Where his prior film, the acclaimed epic AQUARELA, was a reminder of the fragility of human tenure on earth, in GUNDA, master filmmaker Victor Kossakovsky reminds us that we share our planet with billions of other animals. Through encounters with a mother sow (the eponymous Gunda), two ingenious cows, and a scene-stealing, one-legged chicken, Kossakovsky movingly recalibrates our moral universe, reminding us of the inherent value of life and the mystery of all animal consciousness, including our own. LONG SYNOPSISIn the vastness of the living world, we share our planet with billions of farm animals. However, in industrialized societies we are conditioned to ignore the sentience of these animals, often regarded as a passive resource. Where his prior film AQUARELA was a reminder of the fragility of human tenure on earth, in GUNDA, master filmmaker Victor Kossakovsky offers a radically recalibrated moral universe, where encounters with a mother sow (the eponymous Gunda), two ingenious cows, and a scene-stealing, one-legged chicken, remind us of the inherent value of life for all beings. By returning a pig's gaze, listening to a cow's gentle lowing, or observing a chicken find it's wings, Kossakovsky voids any pretension that we are unique in our capacity for emotion, consciousness or will. Immersed in these animals' lives, lived to the full in joy and pain, it becomes inescapable that humankind must swiftly undertake the major changes necessary to end mass exploitation of our fellow creatures. GUNDA is Kossakovsky's deeply personal attempt to renew our vision of life and meditate on the mystery of all animal consciousness, including our own.
Where his prior film, the acclaimed epic AQUARELA, was a reminder of the fragility of human tenure on earth, in GUNDA, master filmmaker Victor Kossakovsky reminds us that we share our planet with billions of other animals. Through encounters with a mother sow (the eponymous Gunda), two ingenious cows, and a scene-stealing, one-legged chicken, Kossakovsky movingly recalibrates our moral universe, reminding us of the inherent value of life and the mystery of all animal consciousness, including our own. LONG SYNOPSISIn the vastness of the living world, we share our planet with billions of farm animals. However, in industrialized societies we are conditioned to ignore the sentience of these animals, often regarded as a passive resource. Where his prior film AQUARELA was a reminder of the fragility of human tenure on earth, in GUNDA, master filmmaker Victor Kossakovsky offers a radically recalibrated moral universe, where encounters with a mother sow (the eponymous Gunda), two ingenious cows, and a scene-stealing, one-legged chicken, remind us of the inherent value of life for all beings. By returning a pig's gaze, listening to a cow's gentle lowing, or observing a chicken find it's wings, Kossakovsky voids any pretension that we are unique in our capacity for emotion, consciousness or will. Immersed in these animals' lives, lived to the full in joy and pain, it becomes inescapable that humankind must swiftly undertake the major changes necessary to end mass exploitation of our fellow creatures. GUNDA is Kossakovsky's deeply personal attempt to renew our vision of life and meditate on the mystery of all animal consciousness, including our own.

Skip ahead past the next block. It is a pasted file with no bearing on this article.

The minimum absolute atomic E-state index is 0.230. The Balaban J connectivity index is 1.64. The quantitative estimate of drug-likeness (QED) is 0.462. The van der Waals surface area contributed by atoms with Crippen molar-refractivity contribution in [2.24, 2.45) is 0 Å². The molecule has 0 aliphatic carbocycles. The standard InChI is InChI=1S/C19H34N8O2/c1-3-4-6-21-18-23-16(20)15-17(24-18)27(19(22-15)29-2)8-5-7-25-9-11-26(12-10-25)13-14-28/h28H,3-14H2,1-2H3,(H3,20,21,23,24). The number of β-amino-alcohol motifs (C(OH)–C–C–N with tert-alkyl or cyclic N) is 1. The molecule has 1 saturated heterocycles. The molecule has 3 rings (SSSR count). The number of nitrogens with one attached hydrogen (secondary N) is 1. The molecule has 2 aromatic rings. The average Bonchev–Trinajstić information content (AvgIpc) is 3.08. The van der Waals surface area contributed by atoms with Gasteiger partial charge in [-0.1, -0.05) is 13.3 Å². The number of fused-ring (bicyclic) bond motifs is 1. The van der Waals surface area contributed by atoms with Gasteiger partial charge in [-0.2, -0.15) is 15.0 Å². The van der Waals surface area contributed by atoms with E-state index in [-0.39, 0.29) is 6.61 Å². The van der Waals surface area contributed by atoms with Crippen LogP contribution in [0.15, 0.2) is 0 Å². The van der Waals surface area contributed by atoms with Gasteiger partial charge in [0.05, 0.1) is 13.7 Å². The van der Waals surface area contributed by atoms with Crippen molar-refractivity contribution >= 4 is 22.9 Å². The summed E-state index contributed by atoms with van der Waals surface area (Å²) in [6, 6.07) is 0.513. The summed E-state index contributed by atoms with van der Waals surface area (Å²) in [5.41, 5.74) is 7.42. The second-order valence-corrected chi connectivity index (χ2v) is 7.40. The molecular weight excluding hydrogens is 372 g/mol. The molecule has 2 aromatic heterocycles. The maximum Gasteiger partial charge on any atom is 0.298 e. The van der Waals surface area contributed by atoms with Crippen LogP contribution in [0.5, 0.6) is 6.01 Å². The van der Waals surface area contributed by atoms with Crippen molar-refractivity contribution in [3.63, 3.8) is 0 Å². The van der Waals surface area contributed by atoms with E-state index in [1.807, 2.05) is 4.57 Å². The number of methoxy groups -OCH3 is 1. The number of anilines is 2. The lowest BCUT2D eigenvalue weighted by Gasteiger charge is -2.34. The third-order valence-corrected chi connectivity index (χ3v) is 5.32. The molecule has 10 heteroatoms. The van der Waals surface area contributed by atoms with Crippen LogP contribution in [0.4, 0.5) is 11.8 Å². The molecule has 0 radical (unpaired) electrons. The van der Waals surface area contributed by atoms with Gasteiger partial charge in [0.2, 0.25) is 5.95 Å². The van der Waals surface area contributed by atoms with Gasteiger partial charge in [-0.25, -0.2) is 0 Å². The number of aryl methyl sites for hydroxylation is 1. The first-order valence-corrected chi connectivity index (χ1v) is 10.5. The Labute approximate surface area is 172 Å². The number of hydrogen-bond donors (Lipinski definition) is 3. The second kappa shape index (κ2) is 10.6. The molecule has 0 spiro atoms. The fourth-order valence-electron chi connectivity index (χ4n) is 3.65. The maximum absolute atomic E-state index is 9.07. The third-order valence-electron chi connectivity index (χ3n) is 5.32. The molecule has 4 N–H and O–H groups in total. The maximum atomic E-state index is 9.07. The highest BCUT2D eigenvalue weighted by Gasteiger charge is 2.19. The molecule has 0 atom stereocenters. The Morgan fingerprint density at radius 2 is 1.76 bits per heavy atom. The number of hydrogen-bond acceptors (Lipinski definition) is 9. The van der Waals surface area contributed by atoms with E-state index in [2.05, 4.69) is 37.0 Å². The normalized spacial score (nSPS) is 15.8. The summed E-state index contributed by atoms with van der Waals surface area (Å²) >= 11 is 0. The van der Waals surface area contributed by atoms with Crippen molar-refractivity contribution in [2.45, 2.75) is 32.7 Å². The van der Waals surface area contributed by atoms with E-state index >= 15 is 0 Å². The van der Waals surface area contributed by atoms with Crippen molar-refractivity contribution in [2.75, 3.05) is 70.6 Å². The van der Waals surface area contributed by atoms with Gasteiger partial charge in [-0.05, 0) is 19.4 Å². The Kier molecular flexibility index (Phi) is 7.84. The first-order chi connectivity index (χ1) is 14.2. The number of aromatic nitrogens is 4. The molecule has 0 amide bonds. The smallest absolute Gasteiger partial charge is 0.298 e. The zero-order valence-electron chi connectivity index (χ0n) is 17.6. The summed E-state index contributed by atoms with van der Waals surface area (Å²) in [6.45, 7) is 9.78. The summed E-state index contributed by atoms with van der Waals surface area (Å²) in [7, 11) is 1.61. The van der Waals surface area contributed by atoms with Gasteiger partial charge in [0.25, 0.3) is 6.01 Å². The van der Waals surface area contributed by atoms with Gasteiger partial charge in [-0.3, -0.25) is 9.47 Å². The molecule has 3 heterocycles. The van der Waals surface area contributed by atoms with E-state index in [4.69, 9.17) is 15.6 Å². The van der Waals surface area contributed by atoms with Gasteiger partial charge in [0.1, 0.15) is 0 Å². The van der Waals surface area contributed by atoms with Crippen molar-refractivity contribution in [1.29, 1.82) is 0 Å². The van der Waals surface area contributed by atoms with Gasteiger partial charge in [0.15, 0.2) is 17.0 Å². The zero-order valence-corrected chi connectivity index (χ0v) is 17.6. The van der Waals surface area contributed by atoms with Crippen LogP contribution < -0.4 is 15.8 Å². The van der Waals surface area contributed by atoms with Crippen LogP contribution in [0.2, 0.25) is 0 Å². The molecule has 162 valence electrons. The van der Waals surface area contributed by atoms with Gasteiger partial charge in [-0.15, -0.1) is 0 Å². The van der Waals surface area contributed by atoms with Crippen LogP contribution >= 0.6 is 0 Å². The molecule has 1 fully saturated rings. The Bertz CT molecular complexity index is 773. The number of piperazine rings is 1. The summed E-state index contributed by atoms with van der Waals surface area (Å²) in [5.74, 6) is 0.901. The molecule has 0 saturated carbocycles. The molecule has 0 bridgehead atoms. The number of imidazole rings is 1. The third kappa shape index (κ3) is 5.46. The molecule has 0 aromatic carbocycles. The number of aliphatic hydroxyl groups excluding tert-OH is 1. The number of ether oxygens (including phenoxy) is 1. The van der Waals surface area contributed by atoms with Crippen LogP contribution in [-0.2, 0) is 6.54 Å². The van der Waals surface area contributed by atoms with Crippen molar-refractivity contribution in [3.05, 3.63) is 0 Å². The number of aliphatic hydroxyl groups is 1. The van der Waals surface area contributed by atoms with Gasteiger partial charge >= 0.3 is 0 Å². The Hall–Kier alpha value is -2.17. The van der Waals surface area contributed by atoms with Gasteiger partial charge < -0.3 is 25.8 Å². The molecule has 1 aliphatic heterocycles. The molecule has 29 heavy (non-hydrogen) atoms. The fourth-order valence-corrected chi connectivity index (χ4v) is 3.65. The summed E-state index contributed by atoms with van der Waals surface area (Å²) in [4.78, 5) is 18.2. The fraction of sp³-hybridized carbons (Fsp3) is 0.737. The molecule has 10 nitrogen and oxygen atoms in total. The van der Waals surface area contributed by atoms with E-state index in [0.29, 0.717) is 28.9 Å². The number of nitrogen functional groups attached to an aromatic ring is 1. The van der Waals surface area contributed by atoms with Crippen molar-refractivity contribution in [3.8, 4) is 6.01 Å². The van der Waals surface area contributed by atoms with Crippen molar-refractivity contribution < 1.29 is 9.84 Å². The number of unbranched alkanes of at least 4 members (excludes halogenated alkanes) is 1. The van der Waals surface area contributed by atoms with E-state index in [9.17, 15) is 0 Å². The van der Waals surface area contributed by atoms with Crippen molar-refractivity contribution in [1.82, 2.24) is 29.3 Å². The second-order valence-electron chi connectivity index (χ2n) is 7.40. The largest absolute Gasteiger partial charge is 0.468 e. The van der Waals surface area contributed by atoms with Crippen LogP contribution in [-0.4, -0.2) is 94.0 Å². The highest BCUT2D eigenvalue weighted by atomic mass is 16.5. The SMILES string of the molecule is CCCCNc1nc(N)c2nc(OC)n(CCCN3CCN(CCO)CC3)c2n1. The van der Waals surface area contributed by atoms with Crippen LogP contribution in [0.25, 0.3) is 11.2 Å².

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Gunda [NTSC/0]
Artist: Gunda
Format: DVD
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Where his prior film, the acclaimed epic AQUARELA, was a reminder of the fragility of human tenure on earth, in GUNDA, master filmmaker Victor Kossakovsky reminds us that we share our planet with billions of other animals. Through encounters with a mother sow (the eponymous Gunda), two ingenious cows, and a scene-stealing, one-legged chicken, Kossakovsky movingly recalibrates our moral universe, reminding us of the inherent value of life and the mystery of all animal consciousness, including our own. LONG SYNOPSISIn the vastness of the living world, we share our planet with billions of farm animals. However, in industrialized societies we are conditioned to ignore the sentience of these animals, often regarded as a passive resource. Where his prior film AQUARELA was a reminder of the fragility of human tenure on earth, in GUNDA, master filmmaker Victor Kossakovsky offers a radically recalibrated moral universe, where encounters with a mother sow (the eponymous Gunda), two ingenious cows, and a scene-stealing, one-legged chicken, remind us of the inherent value of life for all beings. By returning a pig's gaze, listening to a cow's gentle lowing, or observing a chicken find it's wings, Kossakovsky voids any pretension that we are unique in our capacity for emotion, consciousness or will. Immersed in these animals' lives, lived to the full in joy and pain, it becomes inescapable that humankind must swiftly undertake the major changes necessary to end mass exploitation of our fellow creatures. GUNDA is Kossakovsky's deeply personal attempt to renew our vision of life and meditate on the mystery of all animal consciousness, including our own.